From the November 2007 issue of Treasury & Risk magazine

Advantage, GRC

An observer to the mid-October business software consolidation games could get whiplash watching all the volleying back and forth as enterprise resource planning (ERP) giants SAP AG and Oracle Corp. battled for the governance, risk and compliance (GRC) and business performance management (BPM) advantage.

No sooner did SAP announce an agreement to buy business performance management (BPM) software vendor Business Objects SA, in a somewhat tardy response to Oracle's February purchase of Hyperion Solutions Corp., then Oracle bid for LogicalApps, a maker of automated applications control products for Sarbanes-Oxley management--a niche that SAP filled
in April 2006 with the acquisition of Virsa Systems Inc. Not a week had elapsed before Oracle moved again, this time with an offer for BEA Systems Inc., which makes software that connects servers.

Rumors swirled. Would IBM Corp. swallow up SAP, giving the German software maker the deep pockets it needs to grow and launching IBM into the ERP and GRC stratosphere? Who will be scooped up next? The money is on Cognos Inc., the last big independent business intelligence (BI) and performance management software maker. And then the most fundamental question of all: Is this marking the end of the niche player in the GRC and BPM space?

To answer, or even attempt to answer those questions, consultants say, it's important to understand the evolving GRC and BPM landscape, especially following the recent buying binge. The point of the acquisition spree, of course, is to allow companies to funnel the business data they have been storing in ERP systems into solutions that can help them develops better analytics and metrics to evaluate and measure compliance, risk and performance. By buying the technology, SAP and Oracle can more readily promise seamless interfaces, at least eventually. "ERP represents the backbone onto which various GRC applications can be hooked," says Lee Dittmar, a Deloitte Consulting LLP partner and head of the enterprise governance practice. "So it's only natural that SAP and Oracle lead the way." The same goes for BPM, consultants say.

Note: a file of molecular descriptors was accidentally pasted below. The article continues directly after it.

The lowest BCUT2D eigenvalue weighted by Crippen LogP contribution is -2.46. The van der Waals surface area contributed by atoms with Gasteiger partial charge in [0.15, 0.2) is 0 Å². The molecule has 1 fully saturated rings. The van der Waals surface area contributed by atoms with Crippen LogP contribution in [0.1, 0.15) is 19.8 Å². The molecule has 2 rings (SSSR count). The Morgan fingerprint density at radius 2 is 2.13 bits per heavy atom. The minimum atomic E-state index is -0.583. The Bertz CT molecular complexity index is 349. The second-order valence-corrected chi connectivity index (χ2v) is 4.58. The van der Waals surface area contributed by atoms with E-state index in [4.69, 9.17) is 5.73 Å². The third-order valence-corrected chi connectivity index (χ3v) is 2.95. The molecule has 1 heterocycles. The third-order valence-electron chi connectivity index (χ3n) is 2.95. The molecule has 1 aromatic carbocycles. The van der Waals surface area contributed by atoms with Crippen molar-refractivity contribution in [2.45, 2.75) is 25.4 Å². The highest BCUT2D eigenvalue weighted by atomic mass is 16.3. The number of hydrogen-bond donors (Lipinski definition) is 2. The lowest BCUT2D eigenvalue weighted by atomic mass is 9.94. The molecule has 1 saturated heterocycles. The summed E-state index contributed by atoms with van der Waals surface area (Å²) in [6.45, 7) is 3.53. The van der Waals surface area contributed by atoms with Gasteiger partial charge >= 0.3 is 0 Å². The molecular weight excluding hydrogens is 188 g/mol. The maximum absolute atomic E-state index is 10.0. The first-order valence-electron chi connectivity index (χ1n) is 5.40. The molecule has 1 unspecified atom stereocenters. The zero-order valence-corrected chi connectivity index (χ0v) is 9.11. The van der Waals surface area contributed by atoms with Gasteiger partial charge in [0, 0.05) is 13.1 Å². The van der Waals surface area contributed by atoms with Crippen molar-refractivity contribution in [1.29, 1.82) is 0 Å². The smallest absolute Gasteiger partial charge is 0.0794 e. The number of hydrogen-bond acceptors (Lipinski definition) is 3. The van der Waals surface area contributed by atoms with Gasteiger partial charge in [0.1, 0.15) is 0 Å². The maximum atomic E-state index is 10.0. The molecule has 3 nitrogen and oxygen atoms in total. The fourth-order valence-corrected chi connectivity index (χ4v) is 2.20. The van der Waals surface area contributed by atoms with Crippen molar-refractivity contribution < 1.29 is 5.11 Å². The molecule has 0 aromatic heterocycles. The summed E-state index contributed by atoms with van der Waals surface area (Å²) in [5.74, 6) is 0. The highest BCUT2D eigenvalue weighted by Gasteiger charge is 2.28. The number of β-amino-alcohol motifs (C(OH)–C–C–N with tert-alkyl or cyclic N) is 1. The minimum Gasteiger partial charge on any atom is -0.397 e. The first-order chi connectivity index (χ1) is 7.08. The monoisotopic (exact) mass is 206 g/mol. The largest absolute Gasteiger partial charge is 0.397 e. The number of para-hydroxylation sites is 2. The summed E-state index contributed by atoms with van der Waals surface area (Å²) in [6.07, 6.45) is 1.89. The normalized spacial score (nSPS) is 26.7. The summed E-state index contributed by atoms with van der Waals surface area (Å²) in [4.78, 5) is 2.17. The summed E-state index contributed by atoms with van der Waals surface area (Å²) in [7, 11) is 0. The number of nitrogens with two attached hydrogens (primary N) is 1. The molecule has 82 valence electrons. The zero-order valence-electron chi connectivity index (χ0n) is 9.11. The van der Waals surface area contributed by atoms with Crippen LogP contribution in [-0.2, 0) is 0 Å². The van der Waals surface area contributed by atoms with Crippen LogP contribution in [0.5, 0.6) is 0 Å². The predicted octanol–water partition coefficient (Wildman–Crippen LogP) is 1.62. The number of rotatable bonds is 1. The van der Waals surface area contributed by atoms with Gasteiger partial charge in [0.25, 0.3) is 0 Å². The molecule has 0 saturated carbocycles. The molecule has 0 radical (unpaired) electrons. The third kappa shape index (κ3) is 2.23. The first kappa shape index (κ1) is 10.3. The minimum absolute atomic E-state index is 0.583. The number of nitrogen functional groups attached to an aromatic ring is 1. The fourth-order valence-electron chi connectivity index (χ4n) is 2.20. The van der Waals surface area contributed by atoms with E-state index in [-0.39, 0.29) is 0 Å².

With these recent acquisitions--and the in-house development, notably in SAP's case--of the technology necessary for GRC applications, Oracle and SAP hope to provide end-to-end systems that manage accumulated information, pump it into an analytical framework and then relay highlights to executive dashboards. There, performance can be measured against budget, revenue, costs, risk and even peer group data enabling managers to see where there is a glitch and immediately correct it or where they stand against their rivals. The giants will provide the seamless integration of a one-stop shop.

That's necessary, explains Dittmar, because precise interfaces are essential. "It's like a bunch of Lego blocks scattered across a table," he says. "Unless they come together in an integrated way, they are of no use."